After a year in private beta, SocialRank Market Intelligence is ready for its public launch.
Market Intel is everything SocialRank already does, organizing your Twitter followers and giving you control of sorting and filtering them by location, interests, engagement, and influence.
Except now you can do that with any public Twitter account you want. Want to see Coca-Cola’s, eBay’s, or your competitor’s followers? That’s what Market Intel lets you do.
In this post, we’re going to roll up our sleeves and dig into Market Intel — what it is, how to use it, and why we think it’s going to change the way brands think about “social media strategy.”
SocialRank Market Intelligence for Twitter
Market Intel is very simple. Enter the handle you want to take over and, voila, it starts running. This handle could be one with over 10 million followers, or it could be your reclusive neighbor’s dog’s Twitter account. As long as the account is public and has more than 5 followers, it will run.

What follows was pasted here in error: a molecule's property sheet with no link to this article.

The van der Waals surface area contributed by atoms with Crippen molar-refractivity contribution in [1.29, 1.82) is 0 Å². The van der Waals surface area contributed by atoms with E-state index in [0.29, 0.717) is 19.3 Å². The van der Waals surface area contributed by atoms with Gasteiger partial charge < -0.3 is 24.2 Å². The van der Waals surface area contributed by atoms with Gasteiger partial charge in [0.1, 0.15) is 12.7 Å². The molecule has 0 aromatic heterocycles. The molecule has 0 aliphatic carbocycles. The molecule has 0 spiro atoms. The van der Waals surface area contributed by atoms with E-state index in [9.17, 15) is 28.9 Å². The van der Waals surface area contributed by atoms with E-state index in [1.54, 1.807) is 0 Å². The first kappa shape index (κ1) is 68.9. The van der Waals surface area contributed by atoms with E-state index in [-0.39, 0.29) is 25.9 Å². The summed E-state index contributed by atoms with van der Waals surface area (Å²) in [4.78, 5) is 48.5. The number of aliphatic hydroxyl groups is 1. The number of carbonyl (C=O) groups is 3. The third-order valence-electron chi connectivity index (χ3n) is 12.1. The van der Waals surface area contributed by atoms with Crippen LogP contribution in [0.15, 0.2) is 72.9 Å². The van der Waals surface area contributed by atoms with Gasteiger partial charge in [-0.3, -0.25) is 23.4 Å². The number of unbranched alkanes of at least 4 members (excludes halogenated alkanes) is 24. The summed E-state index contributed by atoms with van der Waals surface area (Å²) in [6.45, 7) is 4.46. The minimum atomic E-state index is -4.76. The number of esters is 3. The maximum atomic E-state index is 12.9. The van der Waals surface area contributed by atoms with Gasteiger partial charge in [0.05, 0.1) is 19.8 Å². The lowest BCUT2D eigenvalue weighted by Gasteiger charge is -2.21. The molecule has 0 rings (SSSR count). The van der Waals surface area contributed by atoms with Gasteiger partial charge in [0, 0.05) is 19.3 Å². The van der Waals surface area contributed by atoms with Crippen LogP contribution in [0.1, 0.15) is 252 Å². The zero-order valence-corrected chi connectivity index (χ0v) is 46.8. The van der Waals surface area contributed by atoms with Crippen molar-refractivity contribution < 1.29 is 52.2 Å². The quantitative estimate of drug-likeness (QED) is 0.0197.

Once the account processes, you’ll have full access to followers of their account. You can do all the filtering, sorting, saving, and exporting you want.
Here are all of @Pepsi’s 2.8M followers, organized by Most Followed. For some strange reason, I’m really interested in finding only the followers who are based in New York, are verified accounts, and have the name Jimmy.
It turns out that the only verified Jimmy in New York that follows @Pepsi is none other than Jimmy Fallon. This search took me less than five seconds.
Obviously this is a silly application of our filtering and sorting, but it shows the insane granularity of the Market Intel product.
For more practical applications, imagine you are desperately in need of hiring a senior Python developer. In Market Intel, you could run accounts for the numerous tech companies (see example of @Github above) or blogs that an experienced developer might be following. A few minutes of sorting and filtering later, you now have a robust list of self-identified Python developers that you can reach out to or tailor your advertising to.
Alternatively, let’s say you’re a marketer at a major sports brand that’s launching a new flight of shoes. You might follow a similar line of logic and target ads at Knicks fans who like shoes.